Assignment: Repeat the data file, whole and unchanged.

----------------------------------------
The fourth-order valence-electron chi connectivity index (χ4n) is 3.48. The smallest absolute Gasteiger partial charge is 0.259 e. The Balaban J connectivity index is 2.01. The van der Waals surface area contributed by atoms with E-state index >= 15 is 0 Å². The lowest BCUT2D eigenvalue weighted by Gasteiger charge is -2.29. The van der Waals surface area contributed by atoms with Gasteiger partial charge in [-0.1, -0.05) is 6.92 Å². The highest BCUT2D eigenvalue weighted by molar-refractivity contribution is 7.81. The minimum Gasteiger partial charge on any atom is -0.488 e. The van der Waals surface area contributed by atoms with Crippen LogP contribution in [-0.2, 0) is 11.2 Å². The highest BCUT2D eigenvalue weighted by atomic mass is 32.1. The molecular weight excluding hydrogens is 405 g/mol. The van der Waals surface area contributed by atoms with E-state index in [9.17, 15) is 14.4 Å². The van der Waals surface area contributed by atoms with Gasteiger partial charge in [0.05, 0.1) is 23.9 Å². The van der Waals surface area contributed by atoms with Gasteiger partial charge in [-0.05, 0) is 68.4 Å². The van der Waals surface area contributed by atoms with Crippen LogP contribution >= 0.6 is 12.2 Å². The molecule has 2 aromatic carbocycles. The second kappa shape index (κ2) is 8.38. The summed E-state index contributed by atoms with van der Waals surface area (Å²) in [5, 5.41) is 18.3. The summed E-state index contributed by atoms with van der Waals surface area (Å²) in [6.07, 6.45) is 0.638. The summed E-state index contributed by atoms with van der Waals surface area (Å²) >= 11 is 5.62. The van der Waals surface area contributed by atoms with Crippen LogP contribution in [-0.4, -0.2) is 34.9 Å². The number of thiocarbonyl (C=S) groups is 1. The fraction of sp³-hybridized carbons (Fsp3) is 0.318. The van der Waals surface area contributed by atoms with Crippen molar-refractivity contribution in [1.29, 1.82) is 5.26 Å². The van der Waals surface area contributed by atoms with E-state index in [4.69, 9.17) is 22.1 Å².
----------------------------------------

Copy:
The fourth-order valence-electron chi connectivity index (χ4n) is 3.48. The smallest absolute Gasteiger partial charge is 0.259 e. The Balaban J connectivity index is 2.01. The van der Waals surface area contributed by atoms with E-state index >= 15 is 0 Å². The lowest BCUT2D eigenvalue weighted by Gasteiger charge is -2.29. The van der Waals surface area contributed by atoms with Gasteiger partial charge in [-0.1, -0.05) is 6.92 Å². The highest BCUT2D eigenvalue weighted by molar-refractivity contribution is 7.81. The minimum Gasteiger partial charge on any atom is -0.488 e. The van der Waals surface area contributed by atoms with Crippen LogP contribution in [-0.2, 0) is 11.2 Å². The highest BCUT2D eigenvalue weighted by atomic mass is 32.1. The molecular weight excluding hydrogens is 405 g/mol. The van der Waals surface area contributed by atoms with E-state index in [9.17, 15) is 14.4 Å². The van der Waals surface area contributed by atoms with Gasteiger partial charge in [0.05, 0.1) is 23.9 Å². The van der Waals surface area contributed by atoms with Gasteiger partial charge in [-0.05, 0) is 68.4 Å². The van der Waals surface area contributed by atoms with Crippen LogP contribution >= 0.6 is 12.2 Å². The molecule has 2 aromatic carbocycles. The second kappa shape index (κ2) is 8.38. The summed E-state index contributed by atoms with van der Waals surface area (Å²) in [5, 5.41) is 18.3. The summed E-state index contributed by atoms with van der Waals surface area (Å²) in [6.07, 6.45) is 0.638. The summed E-state index contributed by atoms with van der Waals surface area (Å²) >= 11 is 5.62. The van der Waals surface area contributed by atoms with Crippen LogP contribution in [-0.4, -0.2) is 34.9 Å². The number of thiocarbonyl (C=S) groups is 1. The fraction of sp³-hybridized carbons (Fsp3) is 0.318. The van der Waals surface area contributed by atoms with Crippen molar-refractivity contribution in [1.29, 1.82) is 5.26 Å². The van der Waals surface area contributed by atoms with E-state index in [4.69, 9.17) is 22.1 Å².